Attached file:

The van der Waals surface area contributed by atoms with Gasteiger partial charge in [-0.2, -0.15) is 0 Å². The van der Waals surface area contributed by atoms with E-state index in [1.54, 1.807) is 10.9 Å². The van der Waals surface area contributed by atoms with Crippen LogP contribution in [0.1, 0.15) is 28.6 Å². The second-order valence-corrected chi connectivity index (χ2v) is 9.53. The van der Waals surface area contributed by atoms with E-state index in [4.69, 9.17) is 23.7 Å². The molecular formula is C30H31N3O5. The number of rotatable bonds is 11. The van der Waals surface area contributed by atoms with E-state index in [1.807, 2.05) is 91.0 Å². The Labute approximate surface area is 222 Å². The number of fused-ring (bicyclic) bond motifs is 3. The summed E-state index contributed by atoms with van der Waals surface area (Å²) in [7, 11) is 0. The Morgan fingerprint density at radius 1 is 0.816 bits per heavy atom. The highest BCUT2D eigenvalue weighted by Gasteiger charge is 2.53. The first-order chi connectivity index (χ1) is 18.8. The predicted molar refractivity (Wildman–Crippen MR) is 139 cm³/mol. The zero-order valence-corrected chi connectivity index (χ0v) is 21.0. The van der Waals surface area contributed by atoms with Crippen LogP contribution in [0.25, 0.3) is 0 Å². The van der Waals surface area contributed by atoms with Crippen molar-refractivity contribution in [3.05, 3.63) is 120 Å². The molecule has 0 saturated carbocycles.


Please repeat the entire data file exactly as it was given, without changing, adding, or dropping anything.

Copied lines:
The van der Waals surface area contributed by atoms with Gasteiger partial charge in [-0.2, -0.15) is 0 Å². The van der Waals surface area contributed by atoms with E-state index in [1.54, 1.807) is 10.9 Å². The van der Waals surface area contributed by atoms with Crippen LogP contribution in [0.1, 0.15) is 28.6 Å². The second-order valence-corrected chi connectivity index (χ2v) is 9.53. The van der Waals surface area contributed by atoms with E-state index in [4.69, 9.17) is 23.7 Å². The molecular formula is C30H31N3O5. The number of rotatable bonds is 11. The van der Waals surface area contributed by atoms with E-state index in [1.807, 2.05) is 91.0 Å². The Labute approximate surface area is 222 Å². The number of fused-ring (bicyclic) bond motifs is 3. The summed E-state index contributed by atoms with van der Waals surface area (Å²) in [7, 11) is 0. The Morgan fingerprint density at radius 1 is 0.816 bits per heavy atom. The highest BCUT2D eigenvalue weighted by Gasteiger charge is 2.53. The first-order chi connectivity index (χ1) is 18.8. The predicted molar refractivity (Wildman–Crippen MR) is 139 cm³/mol. The zero-order valence-corrected chi connectivity index (χ0v) is 21.0. The van der Waals surface area contributed by atoms with Crippen LogP contribution in [0.25, 0.3) is 0 Å². The van der Waals surface area contributed by atoms with Crippen molar-refractivity contribution in [3.05, 3.63) is 120 Å². The molecule has 0 saturated carbocycles.